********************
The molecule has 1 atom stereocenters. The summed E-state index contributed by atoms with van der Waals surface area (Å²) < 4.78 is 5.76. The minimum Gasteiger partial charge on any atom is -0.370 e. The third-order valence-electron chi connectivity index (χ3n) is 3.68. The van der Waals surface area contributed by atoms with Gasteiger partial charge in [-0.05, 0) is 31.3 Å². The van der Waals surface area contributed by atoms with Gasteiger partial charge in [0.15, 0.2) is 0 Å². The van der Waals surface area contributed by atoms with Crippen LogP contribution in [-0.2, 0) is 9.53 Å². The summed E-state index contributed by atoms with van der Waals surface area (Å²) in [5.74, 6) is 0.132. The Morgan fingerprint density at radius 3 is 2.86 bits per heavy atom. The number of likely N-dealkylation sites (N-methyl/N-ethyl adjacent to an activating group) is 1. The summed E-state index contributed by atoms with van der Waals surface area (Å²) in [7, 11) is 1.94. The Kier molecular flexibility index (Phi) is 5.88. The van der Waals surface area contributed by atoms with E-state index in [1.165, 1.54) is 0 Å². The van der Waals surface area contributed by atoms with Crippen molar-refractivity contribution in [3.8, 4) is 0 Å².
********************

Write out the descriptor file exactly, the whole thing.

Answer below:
The molecule has 1 atom stereocenters. The summed E-state index contributed by atoms with van der Waals surface area (Å²) < 4.78 is 5.76. The minimum Gasteiger partial charge on any atom is -0.370 e. The third-order valence-electron chi connectivity index (χ3n) is 3.68. The van der Waals surface area contributed by atoms with Gasteiger partial charge in [-0.05, 0) is 31.3 Å². The van der Waals surface area contributed by atoms with Gasteiger partial charge in [0.15, 0.2) is 0 Å². The van der Waals surface area contributed by atoms with Crippen LogP contribution in [-0.2, 0) is 9.53 Å². The summed E-state index contributed by atoms with van der Waals surface area (Å²) in [5.74, 6) is 0.132. The Morgan fingerprint density at radius 3 is 2.86 bits per heavy atom. The number of likely N-dealkylation sites (N-methyl/N-ethyl adjacent to an activating group) is 1. The summed E-state index contributed by atoms with van der Waals surface area (Å²) in [7, 11) is 1.94. The Kier molecular flexibility index (Phi) is 5.88. The van der Waals surface area contributed by atoms with E-state index in [1.165, 1.54) is 0 Å². The van der Waals surface area contributed by atoms with Crippen molar-refractivity contribution in [3.8, 4) is 0 Å².